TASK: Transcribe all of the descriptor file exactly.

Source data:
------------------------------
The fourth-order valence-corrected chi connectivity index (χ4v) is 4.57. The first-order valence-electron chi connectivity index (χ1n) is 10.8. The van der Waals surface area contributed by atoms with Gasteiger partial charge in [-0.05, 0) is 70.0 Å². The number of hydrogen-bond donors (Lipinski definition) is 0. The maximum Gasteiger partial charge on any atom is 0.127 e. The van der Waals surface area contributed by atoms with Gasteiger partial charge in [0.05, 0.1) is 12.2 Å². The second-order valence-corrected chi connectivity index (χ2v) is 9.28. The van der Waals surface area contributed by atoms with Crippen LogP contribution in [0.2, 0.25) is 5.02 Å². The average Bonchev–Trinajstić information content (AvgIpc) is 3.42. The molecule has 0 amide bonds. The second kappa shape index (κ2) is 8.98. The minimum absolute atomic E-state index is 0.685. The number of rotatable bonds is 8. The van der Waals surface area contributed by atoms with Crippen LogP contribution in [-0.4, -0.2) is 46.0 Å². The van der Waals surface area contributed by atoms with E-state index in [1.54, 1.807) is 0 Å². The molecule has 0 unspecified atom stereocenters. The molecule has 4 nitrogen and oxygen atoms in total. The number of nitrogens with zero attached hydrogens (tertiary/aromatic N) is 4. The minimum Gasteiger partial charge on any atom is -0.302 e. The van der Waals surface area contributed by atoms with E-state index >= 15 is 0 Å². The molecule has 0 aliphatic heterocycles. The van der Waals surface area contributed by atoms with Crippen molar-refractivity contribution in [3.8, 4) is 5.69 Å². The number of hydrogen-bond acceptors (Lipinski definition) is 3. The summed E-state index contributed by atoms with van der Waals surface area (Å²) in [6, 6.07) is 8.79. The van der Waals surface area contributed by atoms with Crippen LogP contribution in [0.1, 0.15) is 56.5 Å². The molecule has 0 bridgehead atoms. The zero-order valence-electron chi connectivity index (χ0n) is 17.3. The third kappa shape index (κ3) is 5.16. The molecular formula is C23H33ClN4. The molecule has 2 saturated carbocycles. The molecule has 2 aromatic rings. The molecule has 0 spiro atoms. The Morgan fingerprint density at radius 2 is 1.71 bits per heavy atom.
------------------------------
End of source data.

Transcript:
The fourth-order valence-corrected chi connectivity index (χ4v) is 4.57. The first-order valence-electron chi connectivity index (χ1n) is 10.8. The van der Waals surface area contributed by atoms with Gasteiger partial charge in [-0.05, 0) is 70.0 Å². The number of hydrogen-bond donors (Lipinski definition) is 0. The maximum Gasteiger partial charge on any atom is 0.127 e. The van der Waals surface area contributed by atoms with Gasteiger partial charge in [0.05, 0.1) is 12.2 Å². The second-order valence-corrected chi connectivity index (χ2v) is 9.28. The van der Waals surface area contributed by atoms with Crippen LogP contribution in [0.2, 0.25) is 5.02 Å². The average Bonchev–Trinajstić information content (AvgIpc) is 3.42. The molecule has 0 amide bonds. The second kappa shape index (κ2) is 8.98. The minimum absolute atomic E-state index is 0.685. The number of rotatable bonds is 8. The van der Waals surface area contributed by atoms with Crippen LogP contribution in [-0.4, -0.2) is 46.0 Å². The van der Waals surface area contributed by atoms with E-state index in [1.54, 1.807) is 0 Å². The molecule has 0 unspecified atom stereocenters. The molecule has 4 nitrogen and oxygen atoms in total. The number of nitrogens with zero attached hydrogens (tertiary/aromatic N) is 4. The minimum Gasteiger partial charge on any atom is -0.302 e. The van der Waals surface area contributed by atoms with E-state index >= 15 is 0 Å². The molecule has 0 aliphatic heterocycles. The van der Waals surface area contributed by atoms with Crippen molar-refractivity contribution in [3.8, 4) is 5.69 Å². The number of hydrogen-bond acceptors (Lipinski definition) is 3. The summed E-state index contributed by atoms with van der Waals surface area (Å²) in [6, 6.07) is 8.79. The van der Waals surface area contributed by atoms with Crippen LogP contribution in [0.1, 0.15) is 56.5 Å². The molecule has 0 bridgehead atoms. The zero-order valence-electron chi connectivity index (χ0n) is 17.3. The third kappa shape index (κ3) is 5.16. The molecular formula is C23H33ClN4. The molecule has 2 saturated carbocycles. The molecule has 2 aromatic rings. The molecule has 0 spiro atoms. The Morgan fingerprint density at radius 2 is 1.71 bits per heavy atom.